6 Things You Need To Know About Divorce Mediation

Heartbreak, Family

If you’re getting divorced, here’s what you need to know about mediation that no one tells you.

I recently attended a 40-hour divorce mediation training. Forty hours is the requirement in my state to practice as a divorce mediator. That’s not why I did it though. As a divorce coach, many of my clients are going through mediation and I wanted to support them as best as possible during the process. I truly believe that mediation is a better way to “do” divorce. And I believe that because I walked out of my first mediation meeting and never went back.

I had to learn the hard way that mediation was the kinder, gentler version of what we think of when we think of divorce. Don’t get me wrong. Mediation is still an emotional rollercoaster, but with mediation, you’re on the kiddie version versus The Tower of Terror. And like the kiddie rollercoaster, mediation feels slow, but it’s a much shorter ride and significantly less expensive than going through lawyers. I know now that walking out of mediation was the worst mistake I made in my divorce. Instead of going through a 3 – 6 month mediation process, my divorce took 2 years. And mediation would have cost me approximately $5,000 (in my state) versus the $45,000 that my lawyers cleaned out of my Roth IRA. Yes, clearly the worst mistake – but I didn’t know anything  about mediation and no one gave me the information I needed (including the mediator I had hired) to help me make a better decision.

So, here is what YOU need to know about divorce mediation to help you make better decisions. Don’t make the mistake I did!

1. Mediation Is The Best Option
A generation ago, there were only two ways to get divorced and both involved lawyers. Today, there are actually 4 paths you can take to get divorced. Litigation is the one most people think of. A litigated trial is the Kramer vs Kramer version where lawyers are battling it out in a court room. Litigation is the bread and butter of divorce attorneys because it can take years for the case to go to trial, all at a hefty billable rate. A friend of mine went through a litigated divorce trial – in his case, it took 9 days in court and over a million dollars to get divorced. AND both parties were at the mercy of what the judge decided. Crazy, right?  Clearly, the cases that get litigated are indicative of high emotion and a willingness to sacrifice the future (and a ton of money) over hurt from the past. The next most common divorce option is using your respective lawyers to negotiate an agreement. Again, this option can drag on a lot longer and cost a lot more than you’d like. Additionally, you are relying on your attorney to get you the best deal, which of course, they are happy to do -- at their own pace -- at $500/hour. The negotiation is largely out of your hands as both attorneys are negotiating an agreement based on their experience of what a court will consider “usual.” And of course, the court system tries to drive everything to a happy medium, even if it is completely unsatisfactory to both parties. Another option gaining more popularity today is collaborative divorce. In this process, each party has an attorney, but those attorneys are empowering their clients to negotiate for themselves in 5-way meetings that include the two parties, their attorneys and a coach neutral (who keeps the process going). Collaborative divorce puts more control in the hands (and voices) of the divorcing couple to craft an agreement that will work for their family. Unfortunately, that control comes at a fairly high cost considering all the people involved in the process. Mediation is the least costly and time-consuming option since it involves just the divorcing couple, a mediator and whatever time it takes to reach an agreement. And as I’ll discuss next, it gives you more control and latitude over what goes into your divorce agreement.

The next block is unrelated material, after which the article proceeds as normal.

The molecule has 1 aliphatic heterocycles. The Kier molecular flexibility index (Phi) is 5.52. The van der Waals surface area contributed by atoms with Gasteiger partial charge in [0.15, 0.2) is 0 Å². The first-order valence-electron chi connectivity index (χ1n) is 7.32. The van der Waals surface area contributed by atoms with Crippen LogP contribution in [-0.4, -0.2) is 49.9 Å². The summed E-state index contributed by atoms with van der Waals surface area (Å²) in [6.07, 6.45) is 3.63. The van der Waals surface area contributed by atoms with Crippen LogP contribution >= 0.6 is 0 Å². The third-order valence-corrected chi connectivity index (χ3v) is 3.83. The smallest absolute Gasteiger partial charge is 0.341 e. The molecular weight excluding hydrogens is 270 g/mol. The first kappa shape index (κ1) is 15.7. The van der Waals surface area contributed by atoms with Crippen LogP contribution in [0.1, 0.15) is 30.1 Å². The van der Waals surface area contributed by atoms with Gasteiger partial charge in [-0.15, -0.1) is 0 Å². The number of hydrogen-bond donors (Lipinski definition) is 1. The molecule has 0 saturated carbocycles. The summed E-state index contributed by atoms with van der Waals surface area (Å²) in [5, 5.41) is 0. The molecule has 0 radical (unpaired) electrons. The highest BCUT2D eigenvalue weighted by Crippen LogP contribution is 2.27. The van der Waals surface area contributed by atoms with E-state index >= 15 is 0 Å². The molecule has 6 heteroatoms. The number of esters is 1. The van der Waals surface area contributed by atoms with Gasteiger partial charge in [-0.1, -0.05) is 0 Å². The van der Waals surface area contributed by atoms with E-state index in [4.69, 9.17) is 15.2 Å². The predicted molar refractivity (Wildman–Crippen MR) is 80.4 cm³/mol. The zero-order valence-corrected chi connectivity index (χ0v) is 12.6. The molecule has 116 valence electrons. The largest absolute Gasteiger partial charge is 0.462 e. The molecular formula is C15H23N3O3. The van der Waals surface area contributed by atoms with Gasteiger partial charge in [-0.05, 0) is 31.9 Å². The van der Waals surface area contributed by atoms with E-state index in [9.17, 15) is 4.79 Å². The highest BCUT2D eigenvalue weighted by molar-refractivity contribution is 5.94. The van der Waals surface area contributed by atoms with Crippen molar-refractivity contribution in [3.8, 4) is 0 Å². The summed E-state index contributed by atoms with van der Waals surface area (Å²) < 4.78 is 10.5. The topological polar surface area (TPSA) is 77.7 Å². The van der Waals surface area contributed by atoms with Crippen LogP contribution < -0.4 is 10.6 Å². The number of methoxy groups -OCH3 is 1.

2. Mediation Gives You Control
Mediation is the only option you have to negotiate whatever you want in a divorce agreement – as long as you both agree. The court encourages mediation since these agreements are less contested and don’t bog down the system (any further than it already is). And some states even require mediation as the first step in any divorce proceedings. In mediation, you are encouraged to craft an agreement that works for you and your family moving forward. Only you and your soon-to-be-ex spouse can know what that is – not your lawyers and not a judge. And rather than being forced into the court’s concept of what is “usual”, you can be as creative as you want with it, as long as it demonstrates fairness for both parties. And while the mediator gives you a general sense of what is “usual” for the court, know that this is the only option where you can color outside the lines as long as it makes sense and is equitable. The role of the mediator is to walk you through the process step by step, so that you can make small agreements along the way which eventually add up to become your divorce agreement. The mediator must remain neutral in the process to ensure that the final agreement will be considered fair for both parties and acceptable to the court. Faced with the shock of divorce, it might seem easier to throw the whole thing over the fence to a lawyer – you can – but know that it will be significantly longer, more expensive and you might not end up with the result you wanted. Mediation puts more control and latitude in your hands than any other divorce option -- without the undue influence of lawyers and the court system. And mediation helps you take charge of your divorce – your life – with intention and purpose.

3. Not All Mediators Are The Same
I discovered in my divorce mediation training that no two mediators